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mcvane 01-04-2009 04:42 PM

code compliance/junction box advice
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Hi There.

We have a junction box in our basement furnace room (I believe that is what is called - the circle that is mounted in the joists and may sometimes have a light fixture hanging from it).

Basically, I have included what the junction box had, and according to this configuration, I would like to ADD the one that says "For possible link to light switch."

We moved into this home recently, and already, there were 4 black wires (hots) and 4 white wires (neutrals) joined in order to get
-the source power,
-the 2 receptacles and
-the light pull switch

I figured it would be nice to setup a light switch so that I can more easily turn on the light from a switch rather than the pull cable. I think I would need to run cable OUT of the junction box to the switch (on the wall) and then run cable INTO the junction box to be able to switch the light on and off. I've only shown the one cable going out of the box in my picture.

Obviously, there are going to be a lot of cables in this box if I plan on doing this! I'm in Ontario, Canada, and I am wondering if anyone knows if this is to code to have more than 4 wires going in or out of a junction box? Theoretically, there is room to squeeze wires on other sides, but there are typically only 4 holes to slip wires into.

Also, in this case, I will need to separate the light fixtures' hot/neutral cables and join them with separate romex screws (? is this the term?), to allow the switch to turn it off/on. Is this allowed to be done within a junction box? With this scenerio, there would be 4 of the romex screws covering the ends of the wires.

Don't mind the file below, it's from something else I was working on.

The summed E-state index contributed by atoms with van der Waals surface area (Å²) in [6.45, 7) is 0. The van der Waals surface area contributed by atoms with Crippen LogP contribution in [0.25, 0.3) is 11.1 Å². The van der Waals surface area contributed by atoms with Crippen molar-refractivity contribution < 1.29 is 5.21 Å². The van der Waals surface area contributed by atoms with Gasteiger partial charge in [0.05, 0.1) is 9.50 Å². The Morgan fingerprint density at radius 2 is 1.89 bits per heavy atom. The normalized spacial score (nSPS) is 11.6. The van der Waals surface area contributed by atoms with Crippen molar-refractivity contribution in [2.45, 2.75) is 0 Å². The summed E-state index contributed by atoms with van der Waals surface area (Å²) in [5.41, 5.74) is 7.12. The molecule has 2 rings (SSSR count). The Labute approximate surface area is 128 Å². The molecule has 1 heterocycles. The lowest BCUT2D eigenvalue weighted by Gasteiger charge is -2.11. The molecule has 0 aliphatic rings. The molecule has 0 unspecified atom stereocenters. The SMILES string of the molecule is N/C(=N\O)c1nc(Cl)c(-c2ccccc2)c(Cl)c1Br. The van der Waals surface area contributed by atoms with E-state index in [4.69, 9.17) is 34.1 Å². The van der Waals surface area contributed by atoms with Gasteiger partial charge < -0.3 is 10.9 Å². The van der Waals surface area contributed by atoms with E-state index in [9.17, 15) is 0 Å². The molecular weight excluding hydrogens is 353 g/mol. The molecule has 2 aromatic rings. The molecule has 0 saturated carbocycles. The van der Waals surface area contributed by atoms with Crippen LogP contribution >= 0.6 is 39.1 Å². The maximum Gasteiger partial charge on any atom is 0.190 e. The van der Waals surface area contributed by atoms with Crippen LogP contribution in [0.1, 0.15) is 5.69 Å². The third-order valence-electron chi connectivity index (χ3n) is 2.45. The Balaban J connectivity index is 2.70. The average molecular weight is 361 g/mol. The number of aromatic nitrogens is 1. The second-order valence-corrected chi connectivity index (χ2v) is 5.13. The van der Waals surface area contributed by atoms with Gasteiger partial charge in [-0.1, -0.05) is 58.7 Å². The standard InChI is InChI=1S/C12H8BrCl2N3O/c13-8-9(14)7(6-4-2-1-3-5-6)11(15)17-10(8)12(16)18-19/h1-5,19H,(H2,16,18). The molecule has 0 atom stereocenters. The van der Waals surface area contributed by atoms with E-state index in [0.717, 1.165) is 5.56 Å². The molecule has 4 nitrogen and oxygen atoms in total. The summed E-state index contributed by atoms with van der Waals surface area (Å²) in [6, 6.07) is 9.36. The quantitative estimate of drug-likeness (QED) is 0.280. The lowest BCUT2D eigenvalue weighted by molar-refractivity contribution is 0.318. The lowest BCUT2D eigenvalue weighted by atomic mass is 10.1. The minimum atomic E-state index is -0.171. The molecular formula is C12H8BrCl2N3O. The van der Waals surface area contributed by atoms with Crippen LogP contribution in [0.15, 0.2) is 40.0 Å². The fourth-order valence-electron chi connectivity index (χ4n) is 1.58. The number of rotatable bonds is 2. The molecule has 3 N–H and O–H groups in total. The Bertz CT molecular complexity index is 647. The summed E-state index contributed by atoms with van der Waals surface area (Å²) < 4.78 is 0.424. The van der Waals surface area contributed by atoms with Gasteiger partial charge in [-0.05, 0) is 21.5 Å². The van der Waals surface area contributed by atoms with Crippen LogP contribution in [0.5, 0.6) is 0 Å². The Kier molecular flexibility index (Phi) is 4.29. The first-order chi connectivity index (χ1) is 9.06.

Any insight/advice would be appreciated.


220/221 01-04-2009 05:21 PM

It's easier done than said :)

Is the box big enough? I don't know, I can't see it. Could I make it work? Yes, but that's what I do.

Run a two wire cable from the ceiling box to the switch box.

At the ceiling box, attach the white wire to the blacks.This sends the power down to the switch.

Install a short pigtail on the whites, It may already be present from the old fixture. This is your neutral connection for the light.

The black wire from the sw box goes to the hot wire/terminal of your fixture.

At the sw box, two wires, two terminals on the switch.

PS. Identify the white hots with black tape.

That is how it's done in the US. Is Canada different?????

Steelhead 01-04-2009 05:42 PM

If all the wires in this box, except the fixture wires, are 12 AWG then the conduct fill would be 20.25 cubic inches. I guess it depends on the size wire and the size of the box, but you could run into a box fill violation (in the U.S anyway) Am I correct 220/221?

kbsparky 01-04-2009 06:43 PM

If your box appears to be too full for comfort, then you can utilize an extension ring to give you more room:

darren 01-04-2009 07:29 PM


Originally Posted by 220/221 (Post 206915)
Identify the white hots with black tape.

That is how it's done in the US. Is Canada different?????

That is how it is done up here, i always say back on black so that way your light fixture always has a black hot and white neutral and not two whites. You should colour the white black but i never do.

In my opinion if you see a white on a switch or white tied on with a group of blacks and you don't know that is your constant hot you should not being doing electrical work.

handyman78 01-04-2009 09:39 PM

I like to keep a wide tip black Sharpie for those instances where I want to make a white wire a switch leg or "black wire". A few swipes along the white sheath does the trick for me.

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